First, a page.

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Abstract: The Reflexive Imagery Task (RIT) was developed to investigate the entry into consciousness of high-level, involuntary thoughts and imagery (Allen et al., 2013). In the basic version of the task (Allen et al., 2013), participants are presented with visual objects and instructed to not think of the names of the objects. Involuntary subvocalizations arise on roughly 80% of the trials. Can mental rotation and visuospatial imagery, too, arise in this involuntary manner? If so, it would be noteworthy, for these processes involve symbol manipulation and frontal control mechanisms. In Task 1, subjects were first taught to mentally rotate (30°, 60°, or 90°) two-dimensional nonsense objects. After training, participants were instructed to not mentally rotate in these ways a different set of objects. In Task 2, subjects were taught how to move in their minds (i.e., visuopatial imagery) objects in specified ways, much as one could imagine how, in the game of chess, a given piece can navigate the chessboard. Each object was associated with a unique pattern of potential movement on a chessboard-like grid. After training, subjects were instructed to not think of where each object could move on the grid. Systematic, involuntary imagery occurred on a substantial proportion of trials for Task 1 (M = .xx, SE = .xx) and Task 2 (M = .xx, SE = .xx). The order of presentation of the two tasks was fully counterbalanced across subjects. Of import, RIT effects arose even though the involuntary processes required symbol manipulation and frontal control mechanisms.

Cushing, D. , & Morsella, E. (2016). The polymodal role of consciousness in adaptive action selection: A paradigm for neuroimaging. Poster presented at the Annual Convention of the Society for Cognitive Neuroscience, New York..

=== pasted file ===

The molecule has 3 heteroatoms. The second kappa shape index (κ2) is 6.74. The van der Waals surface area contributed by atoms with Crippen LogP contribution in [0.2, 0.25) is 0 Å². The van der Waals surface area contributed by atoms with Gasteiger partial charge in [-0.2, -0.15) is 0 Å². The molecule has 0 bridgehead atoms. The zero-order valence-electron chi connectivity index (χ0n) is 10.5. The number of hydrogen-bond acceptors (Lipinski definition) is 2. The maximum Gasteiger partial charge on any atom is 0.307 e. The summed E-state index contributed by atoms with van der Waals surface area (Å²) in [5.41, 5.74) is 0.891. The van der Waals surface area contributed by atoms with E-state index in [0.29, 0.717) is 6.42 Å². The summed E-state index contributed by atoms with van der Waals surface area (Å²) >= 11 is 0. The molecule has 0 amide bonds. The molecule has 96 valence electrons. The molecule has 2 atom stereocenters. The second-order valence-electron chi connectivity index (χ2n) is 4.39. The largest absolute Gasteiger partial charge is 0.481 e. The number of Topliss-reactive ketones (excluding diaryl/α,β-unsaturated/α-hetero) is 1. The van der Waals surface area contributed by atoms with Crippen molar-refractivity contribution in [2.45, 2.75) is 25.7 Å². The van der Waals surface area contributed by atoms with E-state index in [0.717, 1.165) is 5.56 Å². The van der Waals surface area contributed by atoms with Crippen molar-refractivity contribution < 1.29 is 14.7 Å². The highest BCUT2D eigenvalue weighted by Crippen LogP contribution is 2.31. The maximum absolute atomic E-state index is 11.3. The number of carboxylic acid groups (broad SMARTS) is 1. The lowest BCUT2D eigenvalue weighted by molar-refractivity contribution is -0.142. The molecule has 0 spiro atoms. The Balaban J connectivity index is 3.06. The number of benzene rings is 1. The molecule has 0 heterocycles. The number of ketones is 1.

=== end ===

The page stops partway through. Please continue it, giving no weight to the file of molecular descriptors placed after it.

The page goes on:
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Abstract: Recent developments have led to the proposal that the primary function of conscious processing is to render adaptive what in everyday life is called “voluntary” action, a complex form of action involving skeletal muscle. From this standpoint, the conscious field permits otherwise independent outputs engendered by “encapsulated,” modularized systems (e.g., color perception versus olfactory perception) to influence (skeletomotor) action selection collectively. This occurs in “integrated actions” (e.g., holding one’s breath while underwater). The outputs, which come from a wide variety of systems including low-level systems (e.g., smoke detection) and high-level systems (e.g., subvocalization), could be memory-based or perception-based, or be intentional or unintentional. We designed a task that allows one to investigate this polymodal, multifaceted phenomenon in a manner amenable to neuroimaging technologies. Participants (n = 9) were presented with visual objects and instructed to not think of the names of these objects. If an unintentional subvocalization of the object name arose (which occurred on 88.7% of the trials), participants were instructed to make a special button press if the subvocalization rhymed with a word held in prospective memory and if there was a visual “go” cue onscreen. Despite the many contingencies and modalities involved, participants were accurate in carrying out this special button press: Accuracy was 83.1%, which is higher than what would be expected by chance, t(8) = 12.11, p < .001. Coupled with neuroimaging technologies, this paradigm could illuminate the neural bases of the polymodal role of conscious states in action selection.